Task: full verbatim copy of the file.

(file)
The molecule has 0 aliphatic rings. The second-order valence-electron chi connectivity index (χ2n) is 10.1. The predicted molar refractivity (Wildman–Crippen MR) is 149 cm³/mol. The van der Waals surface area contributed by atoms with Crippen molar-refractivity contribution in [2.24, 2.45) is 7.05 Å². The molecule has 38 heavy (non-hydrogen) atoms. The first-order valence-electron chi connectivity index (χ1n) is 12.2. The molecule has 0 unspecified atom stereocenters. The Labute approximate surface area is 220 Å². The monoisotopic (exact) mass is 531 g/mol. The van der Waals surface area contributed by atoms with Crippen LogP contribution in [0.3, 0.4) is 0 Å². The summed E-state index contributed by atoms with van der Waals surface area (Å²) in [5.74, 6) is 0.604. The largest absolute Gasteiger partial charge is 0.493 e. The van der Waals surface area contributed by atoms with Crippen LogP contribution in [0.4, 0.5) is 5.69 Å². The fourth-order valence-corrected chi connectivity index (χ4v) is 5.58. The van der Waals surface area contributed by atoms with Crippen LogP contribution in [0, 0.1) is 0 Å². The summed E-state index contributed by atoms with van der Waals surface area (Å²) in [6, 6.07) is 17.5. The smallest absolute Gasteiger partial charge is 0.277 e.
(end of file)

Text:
The molecule has 0 aliphatic rings. The second-order valence-electron chi connectivity index (χ2n) is 10.1. The predicted molar refractivity (Wildman–Crippen MR) is 149 cm³/mol. The van der Waals surface area contributed by atoms with Crippen molar-refractivity contribution in [2.24, 2.45) is 7.05 Å². The molecule has 38 heavy (non-hydrogen) atoms. The first-order valence-electron chi connectivity index (χ1n) is 12.2. The molecule has 0 unspecified atom stereocenters. The Labute approximate surface area is 220 Å². The monoisotopic (exact) mass is 531 g/mol. The van der Waals surface area contributed by atoms with Crippen LogP contribution in [0.3, 0.4) is 0 Å². The summed E-state index contributed by atoms with van der Waals surface area (Å²) in [5.74, 6) is 0.604. The largest absolute Gasteiger partial charge is 0.493 e. The van der Waals surface area contributed by atoms with Crippen LogP contribution in [0.4, 0.5) is 5.69 Å². The fourth-order valence-corrected chi connectivity index (χ4v) is 5.58. The van der Waals surface area contributed by atoms with Crippen LogP contribution in [0, 0.1) is 0 Å². The summed E-state index contributed by atoms with van der Waals surface area (Å²) in [6, 6.07) is 17.5. The smallest absolute Gasteiger partial charge is 0.277 e.